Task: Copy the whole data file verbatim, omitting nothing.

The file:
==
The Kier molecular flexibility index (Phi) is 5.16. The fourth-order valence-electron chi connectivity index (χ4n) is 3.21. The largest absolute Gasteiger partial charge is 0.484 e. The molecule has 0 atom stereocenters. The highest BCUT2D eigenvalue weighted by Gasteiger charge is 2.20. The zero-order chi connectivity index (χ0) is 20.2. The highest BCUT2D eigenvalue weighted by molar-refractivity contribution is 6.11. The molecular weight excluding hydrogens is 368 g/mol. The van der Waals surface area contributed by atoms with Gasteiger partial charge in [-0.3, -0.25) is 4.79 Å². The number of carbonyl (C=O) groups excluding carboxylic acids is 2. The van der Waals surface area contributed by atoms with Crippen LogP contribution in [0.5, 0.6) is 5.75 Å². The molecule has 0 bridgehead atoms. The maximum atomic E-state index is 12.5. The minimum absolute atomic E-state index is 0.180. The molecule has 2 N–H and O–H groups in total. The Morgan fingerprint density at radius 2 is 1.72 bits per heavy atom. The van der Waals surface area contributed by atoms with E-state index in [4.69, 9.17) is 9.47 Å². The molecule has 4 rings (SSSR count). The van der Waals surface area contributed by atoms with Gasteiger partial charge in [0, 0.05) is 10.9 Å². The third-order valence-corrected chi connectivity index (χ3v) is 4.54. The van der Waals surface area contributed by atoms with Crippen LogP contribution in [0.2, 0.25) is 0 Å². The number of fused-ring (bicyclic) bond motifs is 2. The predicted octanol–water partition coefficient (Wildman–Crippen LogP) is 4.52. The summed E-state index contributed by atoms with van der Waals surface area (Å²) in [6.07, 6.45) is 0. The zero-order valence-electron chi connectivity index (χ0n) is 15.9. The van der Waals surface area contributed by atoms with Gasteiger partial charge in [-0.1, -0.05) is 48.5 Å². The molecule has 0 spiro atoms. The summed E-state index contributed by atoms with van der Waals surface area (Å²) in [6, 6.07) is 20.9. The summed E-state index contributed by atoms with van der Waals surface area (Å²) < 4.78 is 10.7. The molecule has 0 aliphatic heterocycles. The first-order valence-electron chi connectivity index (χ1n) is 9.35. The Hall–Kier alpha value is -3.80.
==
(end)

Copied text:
The Kier molecular flexibility index (Phi) is 5.16. The fourth-order valence-electron chi connectivity index (χ4n) is 3.21. The largest absolute Gasteiger partial charge is 0.484 e. The molecule has 0 atom stereocenters. The highest BCUT2D eigenvalue weighted by Gasteiger charge is 2.20. The zero-order chi connectivity index (χ0) is 20.2. The highest BCUT2D eigenvalue weighted by molar-refractivity contribution is 6.11. The molecular weight excluding hydrogens is 368 g/mol. The van der Waals surface area contributed by atoms with Gasteiger partial charge in [-0.3, -0.25) is 4.79 Å². The number of carbonyl (C=O) groups excluding carboxylic acids is 2. The van der Waals surface area contributed by atoms with Crippen LogP contribution in [0.5, 0.6) is 5.75 Å². The molecule has 0 bridgehead atoms. The maximum atomic E-state index is 12.5. The minimum absolute atomic E-state index is 0.180. The molecule has 2 N–H and O–H groups in total. The Morgan fingerprint density at radius 2 is 1.72 bits per heavy atom. The van der Waals surface area contributed by atoms with E-state index in [4.69, 9.17) is 9.47 Å². The molecule has 4 rings (SSSR count). The van der Waals surface area contributed by atoms with Gasteiger partial charge in [0, 0.05) is 10.9 Å². The third-order valence-corrected chi connectivity index (χ3v) is 4.54. The van der Waals surface area contributed by atoms with Crippen LogP contribution in [0.2, 0.25) is 0 Å². The number of fused-ring (bicyclic) bond motifs is 2. The predicted octanol–water partition coefficient (Wildman–Crippen LogP) is 4.52. The summed E-state index contributed by atoms with van der Waals surface area (Å²) in [6.07, 6.45) is 0. The zero-order valence-electron chi connectivity index (χ0n) is 15.9. The van der Waals surface area contributed by atoms with Gasteiger partial charge in [-0.1, -0.05) is 48.5 Å². The molecule has 0 spiro atoms. The summed E-state index contributed by atoms with van der Waals surface area (Å²) in [6, 6.07) is 20.9. The summed E-state index contributed by atoms with van der Waals surface area (Å²) < 4.78 is 10.7. The molecule has 0 aliphatic heterocycles. The first-order valence-electron chi connectivity index (χ1n) is 9.35. The Hall–Kier alpha value is -3.80.